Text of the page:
Don't be daft, Mo, stop trying to play with words and above all stop misinforming the OP on the way things work when entering Poland from within the EU. Some of us do this all the time. Literally, many times and often with large cash sums.

BTW, my Polish language skills are fine, not that the official IATA website is in Polish anyway. Try not to be mischievous for an hour or so, if you're capable of that, Mo.

The link to IATA explains it all

but you need not to show it to them unless you are asked to.

Precisely as I said at first
porky pok 2 | 127
19 Apr 2016 #40
Infact they have cash sniffing dogs and I was stopped by one on Warsaw and had to declare currency over 12k euro last year
jon357 69 | 18,492
19 Apr 2016 #41
Funnily enough, in all those years of travelling in and out of Poland, many many times and at different airports, I've never seen a 'cash sniffing dog'!
OP DriftJ 1 | 19
19 Apr 2016 #42
In any case, providing I have evidence of:

1. Where this money came from, i.e. an official receipt from the bank from which I withdrew it
2. The reason / purpose for travelling with such an amount; i.e. the vehicle advertisement, evidence of the prepaid deposit and possibly the e-mail trail
3. Anything else you would recommend?

I can't see any issue with carrying this through and declaring it, should I end up doing?

Please do correct me if you believe this to be wrong...
jon357 69 | 18,492
19 Apr 2016 #43
You're fine. Basically if someone stops you and says "Do you have anything to declare" then yes, it would be normal to declare it. Otherwise no, just walk through as normal.
OP DriftJ 1 | 19
19 Apr 2016 #44
Grand, thanks for that :)
Ziemowit 13 | 4,535
19 Apr 2016 #45
they have cash sniffing dogs and I was stopped by one on Warsaw and had to declare currency over 12k euro

in all those years of travelling in and out of Poland, many many times and at different airports, I've never seen a 'cash sniffing dog'!

This is because you didn't carry sufficient amounts of cash for the dogs to appear. But highly successful people such as porky pok who carry 12k with them are indeed extremely likely to be confronted by a sniffing dog at an airport.
jon357 69 | 18,492
19 Apr 2016 #46
for the dogs to appear.

As if by magic, Mo?

Seriously, the OP has asked an important question and it's better if you and Porky Pok/MooseLimb/Pigsy keep your naughtiness in Random Chat, rather than the main forum.
delphiandomine 88 | 18,455
19 Apr 2016 #47
The UK is outside the Schengen zone, so arriving from Britain you will have to choose between 'nothing to declare' and 'something to declare' and it's up to you which one you choose.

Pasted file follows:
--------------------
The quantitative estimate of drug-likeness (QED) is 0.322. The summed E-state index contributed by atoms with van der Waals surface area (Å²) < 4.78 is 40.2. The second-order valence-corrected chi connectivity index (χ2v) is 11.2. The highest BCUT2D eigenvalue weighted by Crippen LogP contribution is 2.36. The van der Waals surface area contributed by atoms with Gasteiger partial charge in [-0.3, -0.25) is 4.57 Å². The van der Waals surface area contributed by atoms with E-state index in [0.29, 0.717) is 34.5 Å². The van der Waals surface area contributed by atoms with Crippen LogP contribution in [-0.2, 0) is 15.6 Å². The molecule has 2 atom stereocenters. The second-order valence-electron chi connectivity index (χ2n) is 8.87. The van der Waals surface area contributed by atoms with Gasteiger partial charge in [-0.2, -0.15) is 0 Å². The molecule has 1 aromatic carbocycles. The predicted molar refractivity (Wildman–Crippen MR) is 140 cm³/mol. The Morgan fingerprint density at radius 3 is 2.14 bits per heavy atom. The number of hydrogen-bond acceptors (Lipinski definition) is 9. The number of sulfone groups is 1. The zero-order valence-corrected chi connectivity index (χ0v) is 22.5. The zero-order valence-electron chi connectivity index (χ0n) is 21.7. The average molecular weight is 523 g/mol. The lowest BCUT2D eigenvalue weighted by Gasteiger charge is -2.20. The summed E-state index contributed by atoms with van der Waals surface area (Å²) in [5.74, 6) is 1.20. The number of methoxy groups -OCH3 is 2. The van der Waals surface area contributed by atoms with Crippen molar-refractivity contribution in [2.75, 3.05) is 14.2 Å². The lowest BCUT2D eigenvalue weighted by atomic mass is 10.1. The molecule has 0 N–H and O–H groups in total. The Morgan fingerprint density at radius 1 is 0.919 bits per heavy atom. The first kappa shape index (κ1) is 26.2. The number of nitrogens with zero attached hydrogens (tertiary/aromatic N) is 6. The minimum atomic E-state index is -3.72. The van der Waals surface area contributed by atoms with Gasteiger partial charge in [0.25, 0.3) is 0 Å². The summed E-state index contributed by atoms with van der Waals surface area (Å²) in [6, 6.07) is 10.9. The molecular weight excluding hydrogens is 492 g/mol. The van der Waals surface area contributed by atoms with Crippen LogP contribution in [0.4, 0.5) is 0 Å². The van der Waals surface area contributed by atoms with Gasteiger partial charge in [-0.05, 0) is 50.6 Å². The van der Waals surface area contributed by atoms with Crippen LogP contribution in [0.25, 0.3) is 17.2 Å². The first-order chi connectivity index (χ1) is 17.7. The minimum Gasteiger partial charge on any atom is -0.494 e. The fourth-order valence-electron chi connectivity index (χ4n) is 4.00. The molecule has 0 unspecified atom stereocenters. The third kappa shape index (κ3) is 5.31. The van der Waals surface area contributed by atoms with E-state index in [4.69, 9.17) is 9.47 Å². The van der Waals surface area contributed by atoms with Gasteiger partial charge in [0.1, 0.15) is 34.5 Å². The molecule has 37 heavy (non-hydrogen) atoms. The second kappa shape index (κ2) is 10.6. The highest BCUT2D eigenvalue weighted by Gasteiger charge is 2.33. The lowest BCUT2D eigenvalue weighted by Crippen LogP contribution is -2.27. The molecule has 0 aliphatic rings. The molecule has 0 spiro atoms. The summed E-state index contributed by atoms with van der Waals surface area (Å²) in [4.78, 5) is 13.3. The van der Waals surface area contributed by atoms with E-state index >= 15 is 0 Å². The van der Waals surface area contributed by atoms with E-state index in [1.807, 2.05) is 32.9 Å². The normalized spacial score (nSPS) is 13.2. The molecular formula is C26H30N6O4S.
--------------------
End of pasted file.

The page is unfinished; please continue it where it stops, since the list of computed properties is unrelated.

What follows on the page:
Nope, doesn't work like that. You actually have to choose the blue lane when arriving from the EU, and your luggage has a special green stripe to show that you're eligible to use the lane. It depends on the airport as to how it's implemented - for instance, Stockholm Skavsta in Sweden requires you to also pass through the blue lane due to the layout of the terminal when arriving from any Schengen destination.

It's true that many airports mix the blue and green channels, but people arriving from EU destinations aren't required to make any declarations. Where it gets complicated is that someone arriving from New York will clear passport control in the first Schengen area airport they land at, but they are required to make the declaration at their final destination, hence why many airports with large amounts of transit traffic still require people to pass through the Customs area even if they're eligible to use the blue channel.

For what it's worth, the blue channel effectively is a bypass channel of the Customs controls and not a declaration in its own right.

As for "cash sniffing dogs", that's definitely up there with attack dogs stationed at a certain square in Warsaw.
OP DriftJ 1 | 19
19 Apr 2016 #48
Thanks for the clarification on that...

Morning all,

Just to follow this up that all went swimmingly well... Deal completed at the weekend, including the money exchange and I'm now back in the UK with the vehicle.

Many thanks to you all for your help and advice, it's very much appreciated. I have learned a great deal and look forward to returning to Poland very soon.

Best regards,
J.


Home / Travel / Warsaw - Exchanging Large Sum GBP > PLN in Poland
BoldItalic [quote]
 
To post as Guest, enter a temporary username or login and post as a member.